It’s an early fall day, cool and bright. The sun has been falling on us like clear water all day.

This morning when I looked out the kitchen window at the garden, I saw that my dogwoods and serviceberries were full of little birds, visitors passing through. I haven’t been feeding the birds lately because we’ve had rats in the garden, but since it’s migration time I filled the feeder again — let the rats feast, too, if they haven’t moved on.

After the hopper on the bird feeder was full of peanuts and millet and sunflower seeds, I sat outside with my toast and peanut butter. Two kinds of peanut butter — I bought a jar of the terrible kind with the added fat and sugar for a recipe (and because my kids love it) but couldn’t bring myself to use it on both slices of toast. I spread the other piece of toast with that earnest no-additives peanut butter, the kind I usually buy.

I brought my book outside but I didn’t open it — I was too busy. It was so quiet that the quiet was something you could listen to, and watch. Long weekend Sunday mornings in the city are a unique and precious thing.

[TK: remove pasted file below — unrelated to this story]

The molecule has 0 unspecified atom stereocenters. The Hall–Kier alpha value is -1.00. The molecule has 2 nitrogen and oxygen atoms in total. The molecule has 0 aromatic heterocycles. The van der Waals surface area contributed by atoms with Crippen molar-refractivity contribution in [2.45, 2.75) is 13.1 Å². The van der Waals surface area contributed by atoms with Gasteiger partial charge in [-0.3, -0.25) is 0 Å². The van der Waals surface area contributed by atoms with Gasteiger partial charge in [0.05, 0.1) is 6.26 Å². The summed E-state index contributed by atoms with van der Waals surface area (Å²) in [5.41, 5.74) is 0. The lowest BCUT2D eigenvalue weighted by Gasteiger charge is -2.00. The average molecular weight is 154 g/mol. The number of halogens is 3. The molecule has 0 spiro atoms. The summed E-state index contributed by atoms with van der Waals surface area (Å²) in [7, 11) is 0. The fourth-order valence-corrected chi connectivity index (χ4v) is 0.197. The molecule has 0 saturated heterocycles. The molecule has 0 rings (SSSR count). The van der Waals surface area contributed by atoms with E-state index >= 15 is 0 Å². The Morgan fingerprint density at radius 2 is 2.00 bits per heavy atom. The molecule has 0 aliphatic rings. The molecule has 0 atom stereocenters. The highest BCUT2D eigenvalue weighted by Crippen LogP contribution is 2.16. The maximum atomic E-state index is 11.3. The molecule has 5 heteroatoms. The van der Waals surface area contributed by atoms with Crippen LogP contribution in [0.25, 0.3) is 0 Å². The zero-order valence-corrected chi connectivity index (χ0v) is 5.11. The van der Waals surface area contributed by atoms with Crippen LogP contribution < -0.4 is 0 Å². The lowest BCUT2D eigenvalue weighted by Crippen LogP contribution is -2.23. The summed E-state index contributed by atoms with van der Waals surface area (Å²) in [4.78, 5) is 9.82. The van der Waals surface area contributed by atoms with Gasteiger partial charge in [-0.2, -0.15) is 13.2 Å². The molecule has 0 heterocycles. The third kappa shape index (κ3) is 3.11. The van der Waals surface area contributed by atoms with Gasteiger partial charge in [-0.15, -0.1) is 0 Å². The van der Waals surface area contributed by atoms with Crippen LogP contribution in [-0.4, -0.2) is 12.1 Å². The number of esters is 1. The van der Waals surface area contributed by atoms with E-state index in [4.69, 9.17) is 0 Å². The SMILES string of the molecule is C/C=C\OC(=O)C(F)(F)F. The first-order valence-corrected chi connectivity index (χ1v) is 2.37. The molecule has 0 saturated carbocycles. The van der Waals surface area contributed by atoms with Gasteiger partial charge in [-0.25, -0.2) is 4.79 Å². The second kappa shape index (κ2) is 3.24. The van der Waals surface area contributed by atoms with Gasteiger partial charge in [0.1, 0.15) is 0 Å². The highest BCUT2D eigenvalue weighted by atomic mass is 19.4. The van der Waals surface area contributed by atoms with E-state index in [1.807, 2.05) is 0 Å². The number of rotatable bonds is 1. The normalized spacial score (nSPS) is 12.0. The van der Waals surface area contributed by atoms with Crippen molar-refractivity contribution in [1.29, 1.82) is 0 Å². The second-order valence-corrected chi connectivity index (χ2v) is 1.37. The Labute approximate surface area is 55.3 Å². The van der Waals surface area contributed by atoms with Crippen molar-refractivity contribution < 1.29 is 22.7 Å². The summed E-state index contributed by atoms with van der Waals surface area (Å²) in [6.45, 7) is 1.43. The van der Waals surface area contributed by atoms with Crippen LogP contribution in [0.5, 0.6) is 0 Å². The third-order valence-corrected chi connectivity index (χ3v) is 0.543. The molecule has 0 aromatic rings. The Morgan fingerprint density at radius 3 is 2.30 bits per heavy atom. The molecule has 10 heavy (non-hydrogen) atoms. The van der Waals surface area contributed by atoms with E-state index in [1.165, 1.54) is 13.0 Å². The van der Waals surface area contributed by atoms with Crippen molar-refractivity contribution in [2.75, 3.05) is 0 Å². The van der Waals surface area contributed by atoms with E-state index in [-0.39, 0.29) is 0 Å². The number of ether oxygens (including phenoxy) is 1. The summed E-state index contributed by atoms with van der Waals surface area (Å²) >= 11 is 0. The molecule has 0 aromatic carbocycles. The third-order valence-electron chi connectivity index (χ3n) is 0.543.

Word got around fast about the bird feeder. Nuthatch visited, and a pair of woodpeckers. A little squirrel came to look at the nuts I’d spilled on the deck, but he couldn’t pick them up because his mouth was full of an acorn which he must have carried for quite a while, because the nearest oak is a few houses away. He finally decided to bury the acorn and come back, but by then he had attracted the attention of my old cat, so he teased her instead, playing chase under the chairs. While he was distracted a different squirrel, older and wiser, ate the spilled nuts.

It’s afternoon now, and the light is still golden and clear. Like this morning’s visitors, I was hunting around for a snack, and like them I found peanuts. In my fridge I had a container of a Korean banchan (side dish) made of peanuts and anchovies in a sticky, sweet sauce. Apparently best served with rice (and optional beer), but I nibbled on it for an afternoon snack.

I did not buy the peanut and anchovy banchan myself — I don’t usually shop at any store more international than Longo’s. A family member bought it but didn’t care for the unique combination of fish and legumes and sugar, so offered it around. I will try most things once, so I gave it a home.

The verdict is I probably wouldn’t buy it, but if it were served to me at a restaurant I would eat it. (Like most banchan, actually, which makes sense: they’re not meant to take a starring role, they are the backup singers of Korean cuisine.)

I wondered about peanuts; they are so delicious and so widely popular. “How did they get so popular in Asia,” I asked myself, “when they are originally African?” WRONG. Apparently they’re “endemic to South America” and were spread around the world by Europeans. The world loves them — squirrels and nuthatches and blue jays and humans alike.


Lessons Learned: COVID-19 Edition